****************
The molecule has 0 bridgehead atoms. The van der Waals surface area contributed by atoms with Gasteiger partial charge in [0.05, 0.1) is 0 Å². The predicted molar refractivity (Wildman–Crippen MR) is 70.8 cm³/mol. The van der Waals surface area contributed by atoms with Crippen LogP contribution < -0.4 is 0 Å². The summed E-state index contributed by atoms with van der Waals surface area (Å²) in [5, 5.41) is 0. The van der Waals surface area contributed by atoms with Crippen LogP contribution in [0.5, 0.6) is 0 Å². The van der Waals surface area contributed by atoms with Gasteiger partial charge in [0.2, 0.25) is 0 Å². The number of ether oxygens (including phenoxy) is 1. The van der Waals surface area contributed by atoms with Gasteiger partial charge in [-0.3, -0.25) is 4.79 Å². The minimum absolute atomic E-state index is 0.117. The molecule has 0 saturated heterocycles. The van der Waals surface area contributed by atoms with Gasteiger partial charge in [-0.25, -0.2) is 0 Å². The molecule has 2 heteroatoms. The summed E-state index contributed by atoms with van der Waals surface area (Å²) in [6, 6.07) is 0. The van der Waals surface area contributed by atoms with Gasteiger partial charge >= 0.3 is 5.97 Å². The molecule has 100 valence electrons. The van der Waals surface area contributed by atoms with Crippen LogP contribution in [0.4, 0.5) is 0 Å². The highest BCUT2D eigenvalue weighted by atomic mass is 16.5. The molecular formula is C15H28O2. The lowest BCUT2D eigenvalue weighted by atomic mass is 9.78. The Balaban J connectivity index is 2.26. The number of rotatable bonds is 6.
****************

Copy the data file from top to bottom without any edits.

The molecule has 0 bridgehead atoms. The van der Waals surface area contributed by atoms with Gasteiger partial charge in [0.05, 0.1) is 0 Å². The predicted molar refractivity (Wildman–Crippen MR) is 70.8 cm³/mol. The van der Waals surface area contributed by atoms with Crippen LogP contribution < -0.4 is 0 Å². The summed E-state index contributed by atoms with van der Waals surface area (Å²) in [5, 5.41) is 0. The van der Waals surface area contributed by atoms with Crippen LogP contribution in [0.5, 0.6) is 0 Å². The van der Waals surface area contributed by atoms with Gasteiger partial charge in [0.2, 0.25) is 0 Å². The number of ether oxygens (including phenoxy) is 1. The van der Waals surface area contributed by atoms with Gasteiger partial charge in [-0.3, -0.25) is 4.79 Å². The minimum absolute atomic E-state index is 0.117. The molecule has 0 saturated heterocycles. The van der Waals surface area contributed by atoms with Gasteiger partial charge in [-0.25, -0.2) is 0 Å². The molecule has 2 heteroatoms. The summed E-state index contributed by atoms with van der Waals surface area (Å²) in [6, 6.07) is 0. The van der Waals surface area contributed by atoms with Gasteiger partial charge >= 0.3 is 5.97 Å². The molecule has 100 valence electrons. The van der Waals surface area contributed by atoms with Crippen LogP contribution in [0.4, 0.5) is 0 Å². The highest BCUT2D eigenvalue weighted by atomic mass is 16.5. The molecular formula is C15H28O2. The lowest BCUT2D eigenvalue weighted by atomic mass is 9.78. The Balaban J connectivity index is 2.26. The number of rotatable bonds is 6.